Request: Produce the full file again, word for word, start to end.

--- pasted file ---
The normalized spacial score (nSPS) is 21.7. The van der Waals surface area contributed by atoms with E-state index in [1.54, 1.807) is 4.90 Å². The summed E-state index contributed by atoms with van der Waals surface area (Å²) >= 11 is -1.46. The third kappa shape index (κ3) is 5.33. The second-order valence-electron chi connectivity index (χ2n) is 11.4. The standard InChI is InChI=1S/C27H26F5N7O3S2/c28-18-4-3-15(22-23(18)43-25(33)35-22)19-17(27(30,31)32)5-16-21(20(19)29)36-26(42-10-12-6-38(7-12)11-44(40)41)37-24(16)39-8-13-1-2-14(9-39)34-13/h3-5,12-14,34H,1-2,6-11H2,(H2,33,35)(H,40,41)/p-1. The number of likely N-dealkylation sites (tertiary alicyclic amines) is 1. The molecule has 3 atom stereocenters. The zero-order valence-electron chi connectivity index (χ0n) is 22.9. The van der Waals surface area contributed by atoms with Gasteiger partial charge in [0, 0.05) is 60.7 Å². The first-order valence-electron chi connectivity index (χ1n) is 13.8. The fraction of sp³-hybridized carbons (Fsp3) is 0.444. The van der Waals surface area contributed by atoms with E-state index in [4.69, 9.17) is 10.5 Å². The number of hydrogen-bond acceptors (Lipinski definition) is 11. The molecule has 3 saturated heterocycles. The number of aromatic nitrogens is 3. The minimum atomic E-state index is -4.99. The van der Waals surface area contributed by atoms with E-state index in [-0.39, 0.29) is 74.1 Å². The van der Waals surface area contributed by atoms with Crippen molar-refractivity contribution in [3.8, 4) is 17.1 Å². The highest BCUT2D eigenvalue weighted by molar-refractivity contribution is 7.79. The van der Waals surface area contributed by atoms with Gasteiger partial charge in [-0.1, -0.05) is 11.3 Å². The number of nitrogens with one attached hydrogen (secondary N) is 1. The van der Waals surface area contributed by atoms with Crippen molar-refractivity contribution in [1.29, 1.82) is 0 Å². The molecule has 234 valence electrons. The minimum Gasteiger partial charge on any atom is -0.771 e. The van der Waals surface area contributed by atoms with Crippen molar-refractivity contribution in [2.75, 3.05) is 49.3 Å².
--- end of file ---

The normalized spacial score (nSPS) is 21.7. The van der Waals surface area contributed by atoms with E-state index in [1.54, 1.807) is 4.90 Å². The summed E-state index contributed by atoms with van der Waals surface area (Å²) >= 11 is -1.46. The third kappa shape index (κ3) is 5.33. The second-order valence-electron chi connectivity index (χ2n) is 11.4. The standard InChI is InChI=1S/C27H26F5N7O3S2/c28-18-4-3-15(22-23(18)43-25(33)35-22)19-17(27(30,31)32)5-16-21(20(19)29)36-26(42-10-12-6-38(7-12)11-44(40)41)37-24(16)39-8-13-1-2-14(9-39)34-13/h3-5,12-14,34H,1-2,6-11H2,(H2,33,35)(H,40,41)/p-1. The number of likely N-dealkylation sites (tertiary alicyclic amines) is 1. The molecule has 3 atom stereocenters. The zero-order valence-electron chi connectivity index (χ0n) is 22.9. The van der Waals surface area contributed by atoms with Gasteiger partial charge in [0, 0.05) is 60.7 Å². The first-order valence-electron chi connectivity index (χ1n) is 13.8. The fraction of sp³-hybridized carbons (Fsp3) is 0.444. The van der Waals surface area contributed by atoms with E-state index in [4.69, 9.17) is 10.5 Å². The number of hydrogen-bond acceptors (Lipinski definition) is 11. The molecule has 3 saturated heterocycles. The number of aromatic nitrogens is 3. The minimum atomic E-state index is -4.99. The van der Waals surface area contributed by atoms with E-state index in [-0.39, 0.29) is 74.1 Å². The van der Waals surface area contributed by atoms with Crippen molar-refractivity contribution in [3.8, 4) is 17.1 Å². The highest BCUT2D eigenvalue weighted by molar-refractivity contribution is 7.79. The van der Waals surface area contributed by atoms with Gasteiger partial charge in [-0.1, -0.05) is 11.3 Å². The number of nitrogens with one attached hydrogen (secondary N) is 1. The van der Waals surface area contributed by atoms with Crippen molar-refractivity contribution in [1.29, 1.82) is 0 Å². The molecule has 234 valence electrons. The minimum Gasteiger partial charge on any atom is -0.771 e. The van der Waals surface area contributed by atoms with Crippen molar-refractivity contribution in [2.75, 3.05) is 49.3 Å².